When the Bear Comes to Town: How the City Could Create Nature

Rob Roggema*, Diego Rodriguez, Nico Tillie

*Corresponding author for this work

Research output: Contribution to journalArticleScientificpeer-review

41 Downloads (Pure)


The relationship between humans and nature is in permanent change. Where the city and nature used to be seen as enemies that needed to be kept away from each other, the current paradigm looks at a more symbiotic relationship. In this, man is seen as part of nature, and the city is seen as a determining factor in providing conditions for a rich urban ecology. In this study, urban conditions are seen as the starting point for urban design, enabling biodiversity to thrive. The aim of the research is to distill design strategies that enhance nature in an urban context. These strategies are derived from existing theories, the typical relationship between the city and nature, and the understanding of the natural landscape, and are applied in the heated, dry, and rocky conditions in the metropolitan region of Monterrey, Mexico. The main finding is that the city contains ecologies with their own characteristics, often distinct from rural or natural ecologies. These specific conditions can be amplified using adequate design strategies, which may lead to a greater biodiversity. For improving urban biodiversity, the perspective on the city shall be transformed from seeing it as an enemy of nature towards a symbiotic relationship between the two. At the same time, this perspective requires additional research into two main aspects: the way the city is able to create its own climatic conditions, and how landscape-based design can enhance the urban conditions in a way nature occupies these novel ecological niches.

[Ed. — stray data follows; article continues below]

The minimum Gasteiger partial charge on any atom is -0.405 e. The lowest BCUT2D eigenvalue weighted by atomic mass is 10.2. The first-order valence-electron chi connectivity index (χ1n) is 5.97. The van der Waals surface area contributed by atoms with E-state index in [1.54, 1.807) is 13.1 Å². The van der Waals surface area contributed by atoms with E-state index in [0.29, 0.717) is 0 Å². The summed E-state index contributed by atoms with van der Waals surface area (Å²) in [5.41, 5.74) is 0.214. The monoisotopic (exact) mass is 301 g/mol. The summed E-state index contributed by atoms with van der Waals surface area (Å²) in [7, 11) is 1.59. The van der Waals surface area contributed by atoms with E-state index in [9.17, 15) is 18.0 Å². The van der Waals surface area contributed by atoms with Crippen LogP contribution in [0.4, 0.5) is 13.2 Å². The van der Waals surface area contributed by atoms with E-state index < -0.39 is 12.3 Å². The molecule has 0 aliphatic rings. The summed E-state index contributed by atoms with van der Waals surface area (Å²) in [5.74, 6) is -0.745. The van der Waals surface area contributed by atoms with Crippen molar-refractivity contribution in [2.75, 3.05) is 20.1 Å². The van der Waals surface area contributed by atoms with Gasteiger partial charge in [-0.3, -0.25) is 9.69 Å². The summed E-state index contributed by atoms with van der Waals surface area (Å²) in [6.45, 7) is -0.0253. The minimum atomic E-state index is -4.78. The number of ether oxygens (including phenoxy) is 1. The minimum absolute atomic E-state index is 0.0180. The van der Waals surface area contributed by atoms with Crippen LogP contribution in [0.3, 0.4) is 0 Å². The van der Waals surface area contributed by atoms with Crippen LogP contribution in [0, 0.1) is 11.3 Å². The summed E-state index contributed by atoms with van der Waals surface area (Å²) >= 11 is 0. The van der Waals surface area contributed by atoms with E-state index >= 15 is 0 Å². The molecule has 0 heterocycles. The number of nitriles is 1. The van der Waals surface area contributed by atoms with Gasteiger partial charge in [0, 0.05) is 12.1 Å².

Original languageEnglish
Pages (from-to)1-24
Number of pages24
JournalUrban Planning and Construction
Issue number2
Publication statusPublished - 2024


  • urban ecology
  • nature-based solutions
  • human-nature relationship
  • Monterrey
  • urban design
  • symbiocene


Dive into the research topics of 'When the Bear Comes to Town: How the City Could Create Nature'. Together they form a unique fingerprint.

Cite this